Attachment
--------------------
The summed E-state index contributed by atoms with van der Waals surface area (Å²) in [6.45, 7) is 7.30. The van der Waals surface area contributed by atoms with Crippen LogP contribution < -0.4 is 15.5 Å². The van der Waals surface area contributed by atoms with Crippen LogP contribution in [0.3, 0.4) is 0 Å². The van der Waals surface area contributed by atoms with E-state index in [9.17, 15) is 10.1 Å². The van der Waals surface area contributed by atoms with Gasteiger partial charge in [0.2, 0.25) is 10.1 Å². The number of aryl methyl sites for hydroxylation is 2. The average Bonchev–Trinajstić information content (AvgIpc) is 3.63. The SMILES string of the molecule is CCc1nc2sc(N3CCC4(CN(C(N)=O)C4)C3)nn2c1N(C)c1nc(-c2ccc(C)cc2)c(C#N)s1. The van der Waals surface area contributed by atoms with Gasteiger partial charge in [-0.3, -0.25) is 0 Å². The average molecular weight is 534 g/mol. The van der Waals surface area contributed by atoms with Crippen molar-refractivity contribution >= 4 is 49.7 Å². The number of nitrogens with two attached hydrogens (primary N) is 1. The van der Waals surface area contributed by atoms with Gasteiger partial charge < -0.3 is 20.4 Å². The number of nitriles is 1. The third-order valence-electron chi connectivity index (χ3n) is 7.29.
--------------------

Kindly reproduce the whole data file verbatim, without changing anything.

The summed E-state index contributed by atoms with van der Waals surface area (Å²) in [6.45, 7) is 7.30. The van der Waals surface area contributed by atoms with Crippen LogP contribution < -0.4 is 15.5 Å². The van der Waals surface area contributed by atoms with Crippen LogP contribution in [0.3, 0.4) is 0 Å². The van der Waals surface area contributed by atoms with E-state index in [9.17, 15) is 10.1 Å². The van der Waals surface area contributed by atoms with Gasteiger partial charge in [0.2, 0.25) is 10.1 Å². The number of aryl methyl sites for hydroxylation is 2. The average Bonchev–Trinajstić information content (AvgIpc) is 3.63. The SMILES string of the molecule is CCc1nc2sc(N3CCC4(CN(C(N)=O)C4)C3)nn2c1N(C)c1nc(-c2ccc(C)cc2)c(C#N)s1. The van der Waals surface area contributed by atoms with Gasteiger partial charge in [-0.3, -0.25) is 0 Å². The average molecular weight is 534 g/mol. The van der Waals surface area contributed by atoms with Crippen molar-refractivity contribution >= 4 is 49.7 Å². The number of nitrogens with two attached hydrogens (primary N) is 1. The van der Waals surface area contributed by atoms with Gasteiger partial charge < -0.3 is 20.4 Å². The number of nitriles is 1. The third-order valence-electron chi connectivity index (χ3n) is 7.29.